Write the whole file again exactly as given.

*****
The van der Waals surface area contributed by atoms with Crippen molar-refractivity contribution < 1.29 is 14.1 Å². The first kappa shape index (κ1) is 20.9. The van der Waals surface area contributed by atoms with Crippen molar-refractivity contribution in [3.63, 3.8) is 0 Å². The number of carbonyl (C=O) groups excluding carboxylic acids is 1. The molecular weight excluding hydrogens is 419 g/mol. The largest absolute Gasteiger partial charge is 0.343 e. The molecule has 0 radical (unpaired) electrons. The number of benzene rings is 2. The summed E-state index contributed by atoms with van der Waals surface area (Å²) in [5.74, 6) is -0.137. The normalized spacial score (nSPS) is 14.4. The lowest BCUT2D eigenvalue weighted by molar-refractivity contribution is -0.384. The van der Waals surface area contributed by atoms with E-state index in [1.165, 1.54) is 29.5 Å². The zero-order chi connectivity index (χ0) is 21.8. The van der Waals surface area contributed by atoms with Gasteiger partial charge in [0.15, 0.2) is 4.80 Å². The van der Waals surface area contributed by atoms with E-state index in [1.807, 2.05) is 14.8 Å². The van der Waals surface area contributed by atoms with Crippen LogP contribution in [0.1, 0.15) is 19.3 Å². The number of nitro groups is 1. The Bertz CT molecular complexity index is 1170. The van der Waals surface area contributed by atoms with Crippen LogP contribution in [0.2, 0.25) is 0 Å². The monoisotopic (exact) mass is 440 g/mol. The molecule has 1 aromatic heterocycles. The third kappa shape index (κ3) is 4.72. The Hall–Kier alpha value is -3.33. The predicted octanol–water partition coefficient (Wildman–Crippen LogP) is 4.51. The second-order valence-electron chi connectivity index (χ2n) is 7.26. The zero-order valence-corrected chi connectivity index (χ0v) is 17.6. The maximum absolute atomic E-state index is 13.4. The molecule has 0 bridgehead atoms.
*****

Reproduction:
The van der Waals surface area contributed by atoms with Crippen molar-refractivity contribution < 1.29 is 14.1 Å². The first kappa shape index (κ1) is 20.9. The van der Waals surface area contributed by atoms with Crippen molar-refractivity contribution in [3.63, 3.8) is 0 Å². The number of carbonyl (C=O) groups excluding carboxylic acids is 1. The molecular weight excluding hydrogens is 419 g/mol. The largest absolute Gasteiger partial charge is 0.343 e. The molecule has 0 radical (unpaired) electrons. The number of benzene rings is 2. The summed E-state index contributed by atoms with van der Waals surface area (Å²) in [5.74, 6) is -0.137. The normalized spacial score (nSPS) is 14.4. The lowest BCUT2D eigenvalue weighted by molar-refractivity contribution is -0.384. The van der Waals surface area contributed by atoms with E-state index in [1.165, 1.54) is 29.5 Å². The zero-order chi connectivity index (χ0) is 21.8. The van der Waals surface area contributed by atoms with Gasteiger partial charge in [0.15, 0.2) is 4.80 Å². The van der Waals surface area contributed by atoms with E-state index in [1.807, 2.05) is 14.8 Å². The van der Waals surface area contributed by atoms with Crippen LogP contribution in [0.1, 0.15) is 19.3 Å². The number of nitro groups is 1. The Bertz CT molecular complexity index is 1170. The van der Waals surface area contributed by atoms with Crippen LogP contribution in [0.2, 0.25) is 0 Å². The monoisotopic (exact) mass is 440 g/mol. The molecule has 1 aromatic heterocycles. The third kappa shape index (κ3) is 4.72. The Hall–Kier alpha value is -3.33. The predicted octanol–water partition coefficient (Wildman–Crippen LogP) is 4.51. The second-order valence-electron chi connectivity index (χ2n) is 7.26. The zero-order valence-corrected chi connectivity index (χ0v) is 17.6. The maximum absolute atomic E-state index is 13.4. The molecule has 0 bridgehead atoms.